Last year, when Krankl released his first Mr. K (for Krankl and Kracher) dessert wines, he decided to hold an auction himself; he sold 20 sets of nine half-bottles -- three of each -- to the highest bidders, with all proceeds going to the disaster relief fund established for the families of New York firefighters killed in the Sept. 11 terrorist attacks.
He raised $85,000 -- almost $500 per half-bottle. Jonathan Demme, the film director ("Philadelphia," "Silence of the Lambs"), made the top bid, Krankl says -- $12,000, more than $1,300 per half-bottle. (Mailing list customers pay $85 per half-bottle of dessert wine.)
Clearly, Krankl has come a long way from the day in 1989 when he had to sell his car to help pay his expenses while he, Mark Peel and Nancy Silverton lived together as they put together the plans for Campanile and La Brea Bakery.
Krankl, who went to hotel school in Austria, focusing on food and beverage training, moved to Toronto in 1978. He then spent seven months in Greece, where he first met Silverton when they wound up staying at the same small inn on the Greek island of Mykonos.
Krankl came to the U.S. in 1980, at age 23 and worked in a hotel before the Campanile start-up. The restaurant has been successful, both critically and commercially, and the bakery, which Krankl says began as "something of an after-thought," has been a bonanza of staggering proportions.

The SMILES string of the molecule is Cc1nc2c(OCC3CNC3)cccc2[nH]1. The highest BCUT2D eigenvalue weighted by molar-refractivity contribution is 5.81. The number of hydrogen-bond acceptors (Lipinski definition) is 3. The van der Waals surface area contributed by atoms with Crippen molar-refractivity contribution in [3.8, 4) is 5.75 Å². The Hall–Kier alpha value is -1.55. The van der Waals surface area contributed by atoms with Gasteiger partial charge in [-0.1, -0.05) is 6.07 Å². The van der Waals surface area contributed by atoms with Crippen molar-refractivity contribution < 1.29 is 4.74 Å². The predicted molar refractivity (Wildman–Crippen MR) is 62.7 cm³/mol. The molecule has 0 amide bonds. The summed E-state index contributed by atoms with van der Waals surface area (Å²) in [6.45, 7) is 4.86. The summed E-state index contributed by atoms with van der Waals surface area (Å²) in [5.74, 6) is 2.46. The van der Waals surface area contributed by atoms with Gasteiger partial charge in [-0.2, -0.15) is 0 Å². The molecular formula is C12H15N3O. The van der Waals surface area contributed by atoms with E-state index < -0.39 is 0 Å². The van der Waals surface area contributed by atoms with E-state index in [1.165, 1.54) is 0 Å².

Silverton revolutionized bread-making in Los Angeles, and last year, it was acquired by the Irish food conglomerate IAWS Group for $55 million.
Silverton, Peel, Krankl and their other partners retained 20% of the bakery -- IAWS can still acquire those shares -- and for now, Krankl retains the title of chairman of the board. But he has little to do with day-to-day operations and has long since withdrawn from Campanile after putting together an ambitious wine program, bringing in little-known wines from all over the world, including some of the first Austrian wines available in restaurants in the U.S.
Krankl is essentially a full-time winemaker now--a very happy one, judging by the playful tone of his allocation letters. My favorite announced his 2001 Rose, Pagan Poetry.
"The snobs, the snooties, the geeks and the ignoramuses think that Rose is not worthy. Yes, it does not age well, but neither does fine olive oil, sushi, caviar or our spouses for that matter, yet we still love them."
I'm not sure how his wife and business partner, Elaine, liked that, but it did give me a small chuckle.
David Shaw can be reached at firstname.lastname@example.org.